Taken from D P Varma’s introduction to the Folio Society edition of Francis Lathom’s Midnight Bell.
Jane Austen in a letter to her sister Cassandra, 24 October 1798, travelling with her parents from Sittingbourne and staying overnight at The Bull and George, Darttord:
"… father is now reading The Midnight Bell, which he has got from the library, and mother is sitting by the fire."
The Banffshire Journal commenting on Francis Lathom, who made the area his home for much of his life:
"He was somewhat of a mystery to the people of Fyvie in all his ways, his work and his actings." It is reported that he was very peculiar in his dress – "he didna wear the clothes of hearabouts". – he put on parti-coloured garments with grace and elegance in the manner of a play actor. He developed a taste of whisky which "he drank a little too freely and a little too often".
The Critical Review on Lathom’s first novel The Castle of Ollada (1795)
Another haunted castle ! Surely the misses themselves must be tired of so many stories of ghosts and murders, – though to the misses the ghosts of this novel present perhaps the most harmless part of the dramatis personnae. The heroine who could basely elope from her father’s house with a young peasant whom she had only twice seen, and to whom she had barely spoken, is a personage of a far more pernicious nature. Although the heroine of a romance is always sure to know ‘the true baron’ upon insinct, young ladies cannot be recommended to follow such an example.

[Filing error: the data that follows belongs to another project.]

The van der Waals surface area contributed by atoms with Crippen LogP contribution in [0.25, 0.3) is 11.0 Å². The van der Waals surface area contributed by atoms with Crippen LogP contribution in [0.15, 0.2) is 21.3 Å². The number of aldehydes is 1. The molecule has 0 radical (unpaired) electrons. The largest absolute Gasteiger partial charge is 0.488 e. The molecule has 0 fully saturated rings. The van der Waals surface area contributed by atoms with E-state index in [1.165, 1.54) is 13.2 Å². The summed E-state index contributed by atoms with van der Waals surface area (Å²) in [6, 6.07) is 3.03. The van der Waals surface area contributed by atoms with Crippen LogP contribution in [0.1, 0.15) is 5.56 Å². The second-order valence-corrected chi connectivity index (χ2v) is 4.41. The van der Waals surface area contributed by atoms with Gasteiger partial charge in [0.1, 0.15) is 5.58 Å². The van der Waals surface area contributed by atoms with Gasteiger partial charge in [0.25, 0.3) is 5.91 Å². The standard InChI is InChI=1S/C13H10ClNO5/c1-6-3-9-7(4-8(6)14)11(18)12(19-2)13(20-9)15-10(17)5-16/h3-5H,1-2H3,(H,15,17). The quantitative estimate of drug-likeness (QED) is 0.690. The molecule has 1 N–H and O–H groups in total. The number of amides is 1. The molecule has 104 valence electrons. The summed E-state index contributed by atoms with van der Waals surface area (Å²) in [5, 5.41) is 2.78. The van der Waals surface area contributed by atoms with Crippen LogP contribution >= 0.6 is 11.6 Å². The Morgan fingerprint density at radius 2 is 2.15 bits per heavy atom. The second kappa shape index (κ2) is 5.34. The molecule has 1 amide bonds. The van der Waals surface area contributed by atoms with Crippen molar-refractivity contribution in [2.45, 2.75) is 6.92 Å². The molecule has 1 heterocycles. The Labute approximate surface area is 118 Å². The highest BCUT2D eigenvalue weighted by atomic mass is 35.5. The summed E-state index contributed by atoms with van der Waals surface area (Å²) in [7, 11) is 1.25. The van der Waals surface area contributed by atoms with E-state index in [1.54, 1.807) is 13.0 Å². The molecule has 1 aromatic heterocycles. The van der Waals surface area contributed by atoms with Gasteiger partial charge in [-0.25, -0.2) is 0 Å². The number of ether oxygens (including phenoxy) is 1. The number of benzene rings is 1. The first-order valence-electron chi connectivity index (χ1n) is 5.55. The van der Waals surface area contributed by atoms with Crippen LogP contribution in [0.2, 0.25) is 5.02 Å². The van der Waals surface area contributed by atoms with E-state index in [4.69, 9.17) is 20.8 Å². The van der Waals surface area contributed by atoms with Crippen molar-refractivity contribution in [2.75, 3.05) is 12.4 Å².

Lathom makes a habit of allowing his heroines to elope soon after a first introduction, Lauretta does much the same in the Midnight Bell.
A reviewer of Lathom’s 1802 novel Astonishment!!!
We must confess that this production deserves its title, since the want of probability in various parts excites our astonishment at the author.
Lathom, in his introduction to Romance of the Hebrides (1809), making excuse for his return to Gothic ghosts and imagery:
One of the first duties of the novelist is to preserve a consistency in the scenes which he draws, to the manners and opinions of the age in which he feigns them to have existence. The period at which the following tale is supposed to have taken place, is about the middle of the thirteenth century, and the theatre of action is principally the Scottish Isles, a country at that time obstinatley devoted to that gloomy, and error – inspiring superstition, which still survives amongst its inferior inhabitants.
However the growth of reason may have taught us to smile at the false ideas, and ignorant belief of past times, it would not be more unnatural to describe Lapland without its reindeers, Muscovy without snowclad mountains, the Swiss peasant without his moonlight dances on the green, or the wild American without his bow, his quiver and his Obi charm, than to delineate the Scottish character at that remote period without its faith in mantology."